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The place of standardisation in home care practice: an ethnographic study


  • Kristín Björnsdóttir EdD

    Professor, Corresponding author
    1. Faculty of Nursing, University of Iceland, Reykjavik, Iceland
    • Correspondence: Kristín Björnsdóttir, Professor, Faculty of Nursing, University of Iceland, Eiriksgata 34, 103 Reykjavik, Iceland. Telephone: +354 5254978.


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Aims and objectives

To explore the benefits and shortcomings of using standardised work methods in home care nursing.


Health care is increasingly shaped by the use of standardised work methods. This trend is reflected in the use of management tools aimed at monitoring service quality and efficiency, as well as in the evidence-based movement that has led to a shift in focus from the practitioner to the knowledge found in guidelines and clinical protocols. This study addressed the impact of this development on home care services.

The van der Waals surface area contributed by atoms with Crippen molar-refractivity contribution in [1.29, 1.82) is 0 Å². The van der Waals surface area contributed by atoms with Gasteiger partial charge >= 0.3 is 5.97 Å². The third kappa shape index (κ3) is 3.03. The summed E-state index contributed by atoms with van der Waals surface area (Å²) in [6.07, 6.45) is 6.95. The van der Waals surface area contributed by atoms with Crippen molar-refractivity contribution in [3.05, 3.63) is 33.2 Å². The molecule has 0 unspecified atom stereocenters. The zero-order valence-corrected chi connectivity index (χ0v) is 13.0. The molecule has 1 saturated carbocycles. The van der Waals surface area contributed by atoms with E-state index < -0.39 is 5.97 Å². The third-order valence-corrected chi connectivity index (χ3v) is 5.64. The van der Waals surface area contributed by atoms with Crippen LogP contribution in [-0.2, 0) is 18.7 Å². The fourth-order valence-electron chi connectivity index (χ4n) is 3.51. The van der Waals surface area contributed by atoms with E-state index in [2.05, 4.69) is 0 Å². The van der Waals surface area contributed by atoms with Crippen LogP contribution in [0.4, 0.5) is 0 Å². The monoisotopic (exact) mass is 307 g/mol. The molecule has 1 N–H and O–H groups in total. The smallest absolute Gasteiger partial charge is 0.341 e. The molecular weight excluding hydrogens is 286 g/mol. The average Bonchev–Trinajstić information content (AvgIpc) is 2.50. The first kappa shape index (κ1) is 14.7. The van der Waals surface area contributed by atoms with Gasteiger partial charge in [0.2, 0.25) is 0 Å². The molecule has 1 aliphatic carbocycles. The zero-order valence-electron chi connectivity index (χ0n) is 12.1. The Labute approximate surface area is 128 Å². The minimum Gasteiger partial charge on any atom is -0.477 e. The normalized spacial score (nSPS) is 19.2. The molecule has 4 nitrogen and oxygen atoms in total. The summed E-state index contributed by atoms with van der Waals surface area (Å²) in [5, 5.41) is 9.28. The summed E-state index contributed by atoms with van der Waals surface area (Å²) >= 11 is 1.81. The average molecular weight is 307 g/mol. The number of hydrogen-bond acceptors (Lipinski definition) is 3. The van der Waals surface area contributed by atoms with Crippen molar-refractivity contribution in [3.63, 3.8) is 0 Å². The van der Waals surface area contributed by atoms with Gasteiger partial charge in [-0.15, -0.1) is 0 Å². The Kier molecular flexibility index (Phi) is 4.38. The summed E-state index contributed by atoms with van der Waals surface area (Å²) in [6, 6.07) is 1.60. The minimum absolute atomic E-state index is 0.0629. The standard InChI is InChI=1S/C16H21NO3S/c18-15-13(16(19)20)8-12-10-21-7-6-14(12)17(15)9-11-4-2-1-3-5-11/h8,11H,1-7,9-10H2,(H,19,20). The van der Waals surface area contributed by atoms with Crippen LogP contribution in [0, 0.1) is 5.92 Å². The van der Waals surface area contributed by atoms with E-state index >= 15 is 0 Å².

This is an ethnographic study involving fieldwork in home care nursing in Iceland.


The study took place in one neighbourhood in an urban area in Iceland in 2010. Members of five of six home care nursing teams agreed to participate. Team leaders were observed during visits to older person's homes and at team and interdisciplinary meetings. Semi-structured interviews were conducted with the team leaders and 15 older persons.


The results were presented as three themes: For it all to hang together, which referred to attempts on behalf of the team leaders to coordinate complex services and assistance for the benefit of each patient; Working with more advanced cases, which reflected the uptake of standardised methods to address health matters locally; and Being heard, which reflects the politics of using standardised methods.


Standardised work methods can be helpful and are welcomed by home care nurses as long as they can also use their own discretion and draw on other forms of knowledge when needed.

Relevance to clinical practice

This study brought out the importance of flexibility in home care practice. Standardised work methods are welcomed and seen as helpful as long as they can be used based on the discretion of the practitioner.